If you’re wandering through the scrub near the small town of Nannup in WA and you hear some strange voices singing the 2012 hit song “You’re gonna miss me when I’m gone”, don’t be too surprised.
It’s just the local flock of emus that used to hang out in the middle of town, dividing opinion as to whether they were a welcome addition or not.
Recently, though, they decided to hit the road and, quite suddenly, have disappeared from the streets and local gardens where they used to wander, peck and munch with near-impunity.
Nannup’s star attraction or a pain in the posterior?
Depending on who you listen to in the town, located 280km south of Perth, they were either the star attraction or a right pain in the posterior.
As with their departure, the flock’s arrival in the latter part of last year was sudden. Locals speculate that a lack of food and water led them into the town of 1 000-plus people, where there’s fruit to be snatched from trees and well-kept gardens to be foraged in.
Pro-emu faction foresaw a tourism-marketing bonanza
The town divided into two camps, the pro-emu camp arguing that their presence was quite fun and a potential tourism marketing bonanza for the area.
Nannup’s anti-emu movement were unhappy with the damage being done to gardens, the smelly calling-cards left on the pavement and roads, the traffic hazard, and the possibility that the very territorial birds may attack someone if they felt threatened.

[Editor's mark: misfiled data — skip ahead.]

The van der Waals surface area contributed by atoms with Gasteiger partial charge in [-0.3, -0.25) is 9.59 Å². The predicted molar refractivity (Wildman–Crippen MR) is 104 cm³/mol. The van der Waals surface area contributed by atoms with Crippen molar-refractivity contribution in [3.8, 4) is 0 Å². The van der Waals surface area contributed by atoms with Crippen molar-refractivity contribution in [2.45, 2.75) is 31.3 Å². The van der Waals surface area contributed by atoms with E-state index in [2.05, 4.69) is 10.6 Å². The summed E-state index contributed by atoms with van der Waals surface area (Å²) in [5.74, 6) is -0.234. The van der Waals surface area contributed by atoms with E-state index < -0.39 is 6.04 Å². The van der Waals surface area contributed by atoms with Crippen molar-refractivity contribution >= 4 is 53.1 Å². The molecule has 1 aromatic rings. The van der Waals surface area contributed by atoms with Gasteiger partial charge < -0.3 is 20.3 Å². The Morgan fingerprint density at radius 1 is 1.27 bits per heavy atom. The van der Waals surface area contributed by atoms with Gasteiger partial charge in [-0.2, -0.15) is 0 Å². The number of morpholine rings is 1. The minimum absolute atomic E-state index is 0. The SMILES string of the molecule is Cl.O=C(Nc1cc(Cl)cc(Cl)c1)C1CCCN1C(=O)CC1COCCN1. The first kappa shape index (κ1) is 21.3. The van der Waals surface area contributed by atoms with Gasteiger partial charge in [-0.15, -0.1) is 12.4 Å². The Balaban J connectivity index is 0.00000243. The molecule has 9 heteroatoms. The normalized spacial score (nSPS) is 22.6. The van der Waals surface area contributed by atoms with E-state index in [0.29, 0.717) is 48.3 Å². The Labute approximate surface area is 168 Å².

At no point, it must be stressed, was serious thought given to culling the birds. At worst, the suggested tactic was to spray feathered offenders with a garden hose.
The local council also decided to erect warning signs for pedestrians and motorists.
The mob decides to go bush for the winter
And then they were gone. With the locals left thinking that an emu in the hand is perhaps better than two that have gone bush.
“It’s 50-50 as to whether they will come back,” Nannup shire president Tony Dean told ABC News.
“Some locals had a bit of a bunfight with them, whereas others were pleased to have them. Either way, there could be much worse problems for a town to be grappling with.”
Jan Steere, a local resident, said while the emus did, sometimes, “help themselves” to ripening fruit and produce from garden beds, they were an otherwise harmless addition to the town.